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Roberts Makes a Powerful Plea for Holiday Healing in Ben Is Back

This uneven yet heartfelt glimpse into the psychology of teenage drug addiction benefits from strong performances and a worthwhile message of parental love.
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Mother and son use each other as a coping mechanism.

A church choir harmonizes “In the Bleak Midwinter” over the opening frames of Ben Is Back, setting a most appropriate tone for a film that’s hardly meant to spread holiday cheer.

This uneven yet heartfelt glimpse into the psychology of teenage drug addiction benefits from strong performances and a worthwhile message of parental love.

The story is set in the snowy suburbs, where Ben (Lucas Hedges) shows up unannounced to celebrate 24 hours over Christmas with his family after spending time in a drug rehab facility. His mother, Holly (Julia Roberts), is ecstatic, although quietly apprehensive — scrambling to remove temptations that might cause Ben to relapse in his delicate state.

As Ben tries to reconnect with his younger siblings, his stepfather (Courtney B. Vance) is skeptical. Holly promises to watch him constantly to make sure he stays out of trouble.

That’s not enough, as it turns out, as Ben’s past catches up to him almost immediately, both before and after an impromptu emergency group therapy session. The film gradually fills in the contextual gaps by hinting how things got to this point, although it becomes manipulative in the final act, when Ben and Holly become separated under dire circumstances.

Despite some melodramatic contrivances, the screenplay by director Peter Hedges (Dan in Real Life), whose real-life son plays the title role, manages some intriguing character dynamics as it explores fractured families and the harrowing uncertainty that faces recovering addicts.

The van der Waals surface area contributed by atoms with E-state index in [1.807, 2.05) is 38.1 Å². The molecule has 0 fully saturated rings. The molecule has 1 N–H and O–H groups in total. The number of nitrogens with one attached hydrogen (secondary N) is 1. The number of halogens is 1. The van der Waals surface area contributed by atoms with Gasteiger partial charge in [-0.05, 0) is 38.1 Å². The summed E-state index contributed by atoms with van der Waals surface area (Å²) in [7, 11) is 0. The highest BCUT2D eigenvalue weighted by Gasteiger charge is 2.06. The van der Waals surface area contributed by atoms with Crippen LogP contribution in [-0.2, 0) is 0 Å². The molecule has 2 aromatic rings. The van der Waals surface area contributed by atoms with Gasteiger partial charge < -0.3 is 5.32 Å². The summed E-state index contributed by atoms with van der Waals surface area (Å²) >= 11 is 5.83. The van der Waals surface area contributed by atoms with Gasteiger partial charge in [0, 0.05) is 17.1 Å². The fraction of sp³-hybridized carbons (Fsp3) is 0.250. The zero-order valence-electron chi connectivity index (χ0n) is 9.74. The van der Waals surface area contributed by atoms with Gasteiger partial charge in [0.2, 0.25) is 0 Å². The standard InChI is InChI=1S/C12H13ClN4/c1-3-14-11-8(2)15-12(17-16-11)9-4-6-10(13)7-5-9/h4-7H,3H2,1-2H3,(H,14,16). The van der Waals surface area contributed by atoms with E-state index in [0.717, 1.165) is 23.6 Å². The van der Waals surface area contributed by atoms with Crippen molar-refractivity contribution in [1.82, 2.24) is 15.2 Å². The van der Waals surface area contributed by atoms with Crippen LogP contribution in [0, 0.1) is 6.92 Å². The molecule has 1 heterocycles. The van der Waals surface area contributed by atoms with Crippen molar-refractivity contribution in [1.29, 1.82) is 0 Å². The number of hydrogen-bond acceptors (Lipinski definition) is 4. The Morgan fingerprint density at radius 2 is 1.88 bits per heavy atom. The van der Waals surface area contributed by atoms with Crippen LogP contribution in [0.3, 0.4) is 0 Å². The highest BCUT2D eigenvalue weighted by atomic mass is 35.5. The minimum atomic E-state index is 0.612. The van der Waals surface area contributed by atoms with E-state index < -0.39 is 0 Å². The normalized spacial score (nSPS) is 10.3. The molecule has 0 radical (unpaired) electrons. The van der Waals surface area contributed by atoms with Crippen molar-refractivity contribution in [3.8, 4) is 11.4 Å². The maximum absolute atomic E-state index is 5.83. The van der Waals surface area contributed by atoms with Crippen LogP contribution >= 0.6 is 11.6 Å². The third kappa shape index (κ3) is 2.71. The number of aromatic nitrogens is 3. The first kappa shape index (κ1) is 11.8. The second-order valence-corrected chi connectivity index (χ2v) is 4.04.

Everyone in Ben’s family is concealing their true emotions, to a certain extent. Just as their trust for him is fragile, so is the threshold for sympathy among moviegoers. Deep down, we root for Ben and his family against the odds, which makes their attempted reconciliation more unsettling.

It covers similar territory as the recent Beautiful Boy, which was based on true events, unlike this film. But both tell their stories primarily from the perspective of beleaguered parents. Roberts is superb here, effectively channeling a range of emotions including anger, fear, resentment, guilt, and ultimately hope.

The film awkwardly transitions into a cat-and-mouse thriller about a mother searching for her missing child that lacks the authenticity of its first half. But as Holly’s journey grows darker, do we applaud her determination or admonish her foolishness? Appropriately, the film doesn’t provide a tidy answer.

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